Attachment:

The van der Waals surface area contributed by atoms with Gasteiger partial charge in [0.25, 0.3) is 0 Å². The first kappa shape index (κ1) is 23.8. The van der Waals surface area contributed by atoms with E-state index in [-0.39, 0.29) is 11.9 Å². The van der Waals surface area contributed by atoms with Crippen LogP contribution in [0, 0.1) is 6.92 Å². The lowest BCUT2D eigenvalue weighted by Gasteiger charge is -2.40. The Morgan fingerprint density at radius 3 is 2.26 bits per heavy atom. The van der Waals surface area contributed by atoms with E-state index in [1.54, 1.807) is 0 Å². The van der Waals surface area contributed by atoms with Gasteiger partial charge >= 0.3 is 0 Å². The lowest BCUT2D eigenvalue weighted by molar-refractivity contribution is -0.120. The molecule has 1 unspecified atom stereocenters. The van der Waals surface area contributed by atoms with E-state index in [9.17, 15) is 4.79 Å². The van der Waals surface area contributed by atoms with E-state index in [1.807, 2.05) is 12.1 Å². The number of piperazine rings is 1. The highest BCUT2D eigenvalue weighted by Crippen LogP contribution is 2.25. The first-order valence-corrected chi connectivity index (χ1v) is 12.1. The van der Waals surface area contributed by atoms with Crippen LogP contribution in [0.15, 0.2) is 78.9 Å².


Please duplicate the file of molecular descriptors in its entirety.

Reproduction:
The van der Waals surface area contributed by atoms with Gasteiger partial charge in [0.25, 0.3) is 0 Å². The first kappa shape index (κ1) is 23.8. The van der Waals surface area contributed by atoms with E-state index in [-0.39, 0.29) is 11.9 Å². The van der Waals surface area contributed by atoms with Crippen LogP contribution in [0, 0.1) is 6.92 Å². The lowest BCUT2D eigenvalue weighted by Gasteiger charge is -2.40. The Morgan fingerprint density at radius 3 is 2.26 bits per heavy atom. The van der Waals surface area contributed by atoms with E-state index in [1.54, 1.807) is 0 Å². The van der Waals surface area contributed by atoms with Gasteiger partial charge >= 0.3 is 0 Å². The lowest BCUT2D eigenvalue weighted by molar-refractivity contribution is -0.120. The molecule has 1 unspecified atom stereocenters. The van der Waals surface area contributed by atoms with E-state index in [9.17, 15) is 4.79 Å². The van der Waals surface area contributed by atoms with E-state index in [1.807, 2.05) is 12.1 Å². The number of piperazine rings is 1. The highest BCUT2D eigenvalue weighted by Crippen LogP contribution is 2.25. The first-order valence-corrected chi connectivity index (χ1v) is 12.1. The van der Waals surface area contributed by atoms with Crippen LogP contribution in [0.15, 0.2) is 78.9 Å².